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# 9 - MIT OpenCourseWare http/ocw.mit.edu 14.30 Introduction...

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MIT OpenCourseWare http://ocw.mit.edu 14.30 Introduction to Statistical Methods in Economics Spring 2009 For information about citing these materials or our Terms of Use, visit: http://ocw.mit.edu/terms .

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Problem Set #9 14.30 - Intro. to Statistical Methods in Economics Instructor: Konrad Menzel Due: Friday, May 8, 2009 Question One: Confidence Intervals (Adapted from BainIEngelhardt p. 384) Consider a random sample of size n from a normal distribution, Xi N N(p, a2). 1. If it is known that a2 = 15, find a 90% confidence interval for p based on the estimate Z = 25.3 with n = 16. Solution to 1: We just plug in the components to the formula for the first of the "Important Cases" from the lecture notes: A 2 - u2 - 15 which gives, for 0 = Z = 25.3, a = .lo, and ag - - with a 90% probability, or the confidence interval covers the truth with a 90% probability (since p isn't random-the CI is random). 2. Based on the information in (I), find a one-sided lower 90% confidence limit for p. Also, find a one-sided upper 90% confidence limit for p. Solution to 2: A one-sided lower 90% confidence limit for p and one-sided upper 90% confidence limit for p correspond to a lower/upper bound on p. We just adjust the probabilities for the upper and lower limit so that the 10% error is on the lower or upper end:
and for the upper end Notice that the one-sided confidence intervals are actually shorter from f than the two-sided version, because we've allocated all of the error to just one side. 3. For a confidence interval of the form given by (f - V1(l - B) 5, f + W1 (1 - 2) 31, derive a formula for the sample size required to obtain an interval of specified length, A. If a2 = 9, then what sample size is needed to achieve a 90% confidence interval of length 2? Solution to 3: The length of a confidence interval is just the difference between the two bounds: If for a2 = 9, a = .lo, and X = 2, we will need a sample size as follows: So, we'll need a sample of size 25 in order to achieve a confidence interval of length 2 (or slightly less). 4. Suppose now that a2 is unknown. Find a 90% confidence interval for p if 3 = 25.3 and s2 = 15.21 with n = 16. Solution to 4: We now just need to use the formula which using the t distribution's quantiles: where the n - 1 subscript denotes the degrees of freedom parameter of the t distribution. This gives, for 0 = f = 25.3, a! = .lo, and s2 = 15.21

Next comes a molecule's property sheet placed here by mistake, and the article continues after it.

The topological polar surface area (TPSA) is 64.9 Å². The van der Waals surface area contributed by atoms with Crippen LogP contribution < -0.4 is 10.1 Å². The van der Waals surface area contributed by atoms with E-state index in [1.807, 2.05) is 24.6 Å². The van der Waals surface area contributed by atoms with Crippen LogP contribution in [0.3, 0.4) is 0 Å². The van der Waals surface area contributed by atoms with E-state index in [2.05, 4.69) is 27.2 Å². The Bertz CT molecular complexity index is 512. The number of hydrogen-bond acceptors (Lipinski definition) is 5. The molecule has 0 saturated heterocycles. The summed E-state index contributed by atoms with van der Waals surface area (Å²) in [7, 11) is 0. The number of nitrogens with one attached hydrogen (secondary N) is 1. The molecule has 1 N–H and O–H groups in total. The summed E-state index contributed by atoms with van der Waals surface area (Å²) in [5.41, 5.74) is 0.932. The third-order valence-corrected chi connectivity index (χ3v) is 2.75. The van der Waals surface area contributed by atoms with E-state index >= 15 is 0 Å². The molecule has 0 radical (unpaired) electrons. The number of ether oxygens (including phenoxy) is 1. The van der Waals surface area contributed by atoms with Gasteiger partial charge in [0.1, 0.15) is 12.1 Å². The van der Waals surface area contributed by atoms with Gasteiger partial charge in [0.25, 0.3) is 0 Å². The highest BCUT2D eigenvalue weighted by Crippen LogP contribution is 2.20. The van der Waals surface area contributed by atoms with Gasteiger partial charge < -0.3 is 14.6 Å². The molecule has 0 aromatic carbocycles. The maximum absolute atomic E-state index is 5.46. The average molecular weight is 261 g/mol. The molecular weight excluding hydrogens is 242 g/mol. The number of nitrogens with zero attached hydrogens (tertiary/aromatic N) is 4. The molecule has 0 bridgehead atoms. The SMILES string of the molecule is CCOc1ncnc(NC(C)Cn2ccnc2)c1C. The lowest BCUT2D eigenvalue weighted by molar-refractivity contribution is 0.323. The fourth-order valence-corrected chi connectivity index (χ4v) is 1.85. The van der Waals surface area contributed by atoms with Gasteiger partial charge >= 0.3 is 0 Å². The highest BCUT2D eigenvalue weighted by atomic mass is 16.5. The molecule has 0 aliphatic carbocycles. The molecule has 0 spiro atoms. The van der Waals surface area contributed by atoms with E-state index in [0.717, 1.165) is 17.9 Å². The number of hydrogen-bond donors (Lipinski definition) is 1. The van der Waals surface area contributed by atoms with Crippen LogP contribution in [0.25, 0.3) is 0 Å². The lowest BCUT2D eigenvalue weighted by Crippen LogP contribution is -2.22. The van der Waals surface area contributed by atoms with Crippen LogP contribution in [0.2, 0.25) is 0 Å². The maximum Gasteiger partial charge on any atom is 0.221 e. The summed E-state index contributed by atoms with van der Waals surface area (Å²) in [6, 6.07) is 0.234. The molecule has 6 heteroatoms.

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Note that this 90% confidence interval is slightly wider due to two factors: 15.21>15 and the t distribution's critical values (quantiles) are wider than the Normal's. Most of the difference here is due to the t distribution's wider critical values. 5. Based on the data in (4), find a 99% confidence interval for a2. Also show for n = 14. (Hint: What is the distribution of \$? It's a Xi-1, which happens to approach the Normal distribution, but use the Xip1 for this part.) Solution to 5: To construct this confidence interval, we're going to use case 4 from the "Important Cases" in the lecture notes. We want to find constants a and b such that In other words, we're going to focus on a symmetric confidence interval. We just need to find a and b such that Fs2(b) = 0.995 and FS2 (a) = 0.005.
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9 - MIT OpenCourseWare http/ocw.mit.edu 14.30 Introduction...

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